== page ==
In person early voting started yesterday for the December 10 runoff and will continue until next Saturday, December 3. The runoff ballot contains the US Senate race, two Congressional races, the Mayor-President of East Baton Rouge Parish, and assorted local races/tax propositions. What did yesterday’s early vote tell us ?
Dismal early voting turnout
While early voting was expected to drop off relative to the Presidential race, yesterday’s early vote was still a very steep (74%) drop-off compared to the first day of primary early voting – 22,202 early voted yesterday (87,066 early voted on the first day for the Presidential race). To put this number in perspective, the last time first day early voting was this low was during the 2011 statewide elections, which had a 37% voter turnout.
Yesterday’s top three early voting parishes were East Baton Rouge (2,881 early votes), St Tammany (2,476), and Orleans (1,956).
While yesterday’s turnout was abysmally low, it probably didn’t help that early voting started during the Thanksgiving holidays. Let’s see if turnout rebounds any tomorrow.
Minimal Democratic enthusiasm
In addition to the low turnout, Democrats didn’t turn out in large numbers either: the racial breakdown of early voters was 77-19% white/black (for comparison’s sake, first day early voting was 70-27% white/black for the Presidential race) – the last time the black percentage was this low on the first day was the 2010 Senate race. Furthermore, Republicans outvoted Democrats for the first time ever: the partisan breakdown was 43.5-41% Republican/Democratic (it was 48-38% Democratic/Republican in the primary).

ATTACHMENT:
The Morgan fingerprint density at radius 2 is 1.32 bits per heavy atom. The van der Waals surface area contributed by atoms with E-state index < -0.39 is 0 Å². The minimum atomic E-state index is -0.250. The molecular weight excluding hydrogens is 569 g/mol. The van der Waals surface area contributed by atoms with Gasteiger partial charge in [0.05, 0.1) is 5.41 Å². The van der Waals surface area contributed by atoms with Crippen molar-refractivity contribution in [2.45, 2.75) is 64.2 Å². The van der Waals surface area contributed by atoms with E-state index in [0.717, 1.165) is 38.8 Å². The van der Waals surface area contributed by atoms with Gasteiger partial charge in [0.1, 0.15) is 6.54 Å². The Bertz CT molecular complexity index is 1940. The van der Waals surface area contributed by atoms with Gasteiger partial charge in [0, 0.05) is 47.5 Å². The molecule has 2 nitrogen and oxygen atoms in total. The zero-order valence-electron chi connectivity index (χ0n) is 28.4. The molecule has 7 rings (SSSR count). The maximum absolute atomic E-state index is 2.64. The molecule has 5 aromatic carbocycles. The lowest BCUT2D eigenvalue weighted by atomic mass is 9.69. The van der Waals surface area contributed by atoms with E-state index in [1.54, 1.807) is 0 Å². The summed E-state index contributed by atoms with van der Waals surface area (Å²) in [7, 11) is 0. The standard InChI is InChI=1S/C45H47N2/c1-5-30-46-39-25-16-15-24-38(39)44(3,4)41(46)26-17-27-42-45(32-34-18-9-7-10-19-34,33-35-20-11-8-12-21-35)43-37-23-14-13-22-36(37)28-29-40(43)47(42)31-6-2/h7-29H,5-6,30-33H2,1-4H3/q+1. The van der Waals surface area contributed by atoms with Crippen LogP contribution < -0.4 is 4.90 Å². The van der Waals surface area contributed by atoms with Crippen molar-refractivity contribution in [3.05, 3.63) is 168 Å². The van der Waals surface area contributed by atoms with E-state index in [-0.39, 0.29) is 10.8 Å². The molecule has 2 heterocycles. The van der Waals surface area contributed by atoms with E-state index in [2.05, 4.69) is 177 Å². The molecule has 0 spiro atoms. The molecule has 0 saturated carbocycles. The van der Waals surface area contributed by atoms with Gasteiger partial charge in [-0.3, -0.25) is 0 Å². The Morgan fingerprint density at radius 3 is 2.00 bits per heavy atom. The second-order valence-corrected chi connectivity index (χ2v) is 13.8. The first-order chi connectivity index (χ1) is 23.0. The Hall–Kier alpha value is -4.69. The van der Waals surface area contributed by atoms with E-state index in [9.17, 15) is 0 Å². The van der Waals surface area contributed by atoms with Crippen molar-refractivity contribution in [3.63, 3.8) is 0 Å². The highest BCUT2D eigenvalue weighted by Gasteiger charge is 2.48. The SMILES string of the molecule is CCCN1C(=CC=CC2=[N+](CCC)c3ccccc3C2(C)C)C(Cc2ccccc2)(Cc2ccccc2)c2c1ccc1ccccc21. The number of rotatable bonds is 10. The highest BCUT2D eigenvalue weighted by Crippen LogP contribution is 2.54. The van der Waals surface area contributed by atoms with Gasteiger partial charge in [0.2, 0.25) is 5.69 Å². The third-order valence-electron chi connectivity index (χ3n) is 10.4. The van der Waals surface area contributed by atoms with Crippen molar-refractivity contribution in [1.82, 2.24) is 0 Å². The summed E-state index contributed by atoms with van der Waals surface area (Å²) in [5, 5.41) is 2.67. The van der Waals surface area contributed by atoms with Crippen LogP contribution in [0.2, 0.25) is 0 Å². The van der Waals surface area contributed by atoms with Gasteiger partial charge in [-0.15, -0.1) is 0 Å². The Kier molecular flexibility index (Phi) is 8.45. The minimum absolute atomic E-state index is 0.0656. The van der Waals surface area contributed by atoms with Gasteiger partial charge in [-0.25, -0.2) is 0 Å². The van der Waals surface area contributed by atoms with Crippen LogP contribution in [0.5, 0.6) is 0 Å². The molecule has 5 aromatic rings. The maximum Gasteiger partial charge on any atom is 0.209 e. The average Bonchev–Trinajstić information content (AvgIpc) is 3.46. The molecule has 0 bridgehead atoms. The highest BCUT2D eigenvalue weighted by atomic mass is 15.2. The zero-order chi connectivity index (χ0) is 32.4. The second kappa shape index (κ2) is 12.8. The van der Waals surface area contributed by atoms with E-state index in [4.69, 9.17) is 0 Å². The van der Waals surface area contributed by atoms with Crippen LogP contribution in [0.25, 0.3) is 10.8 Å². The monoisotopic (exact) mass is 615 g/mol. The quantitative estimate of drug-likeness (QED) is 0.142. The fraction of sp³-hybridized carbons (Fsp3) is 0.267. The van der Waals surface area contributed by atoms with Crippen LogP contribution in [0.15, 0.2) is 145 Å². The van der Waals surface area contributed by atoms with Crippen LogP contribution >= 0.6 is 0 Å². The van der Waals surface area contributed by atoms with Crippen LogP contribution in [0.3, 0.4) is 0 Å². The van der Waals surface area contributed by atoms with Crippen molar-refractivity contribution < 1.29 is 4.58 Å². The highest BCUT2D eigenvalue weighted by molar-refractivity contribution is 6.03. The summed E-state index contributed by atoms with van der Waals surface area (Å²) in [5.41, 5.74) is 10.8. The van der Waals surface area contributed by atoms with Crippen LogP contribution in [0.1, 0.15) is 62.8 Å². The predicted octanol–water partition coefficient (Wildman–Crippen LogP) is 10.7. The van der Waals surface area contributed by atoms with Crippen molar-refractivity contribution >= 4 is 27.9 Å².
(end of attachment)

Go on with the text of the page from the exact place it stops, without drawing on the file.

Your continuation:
It will be interesting to see if more Democrats early vote throughout the week, although in JMC’s experience, Democratic early voting tends to be the heaviest on Saturdays for Saturday elections.
JMC’s projections of early voting volume, overall turnout
Projecting turnout is a constantly moving target throughout early voting week, but since early voting has been in existence in Louisiana for a decade, JMC has benchmarks that can be used to project early voting and/or final turnout.
Projected early/absentee vote: 135-188K (532K in the primary)
Projected turnout volume: 521-1044K (2,050K in the primary)
Projected turnout percentage: 17-35% (68% in the primary)
Why does early voting matter? When the Legislature essentially established “no fault” early voting a decade ago, you now have a noticeable constituency of people who prefer the convenience of early voting, and this constituency has for three times in a row (the 2015 primary, 2015 runoff, and 2016 Presidential elections) exceeded 20%. A politician would be foolish to ignore this many “up front” voters, especially in a closely contested race. Also, too, early voting numbers are the first ones that are typically reported after polls have closed at 8 PM.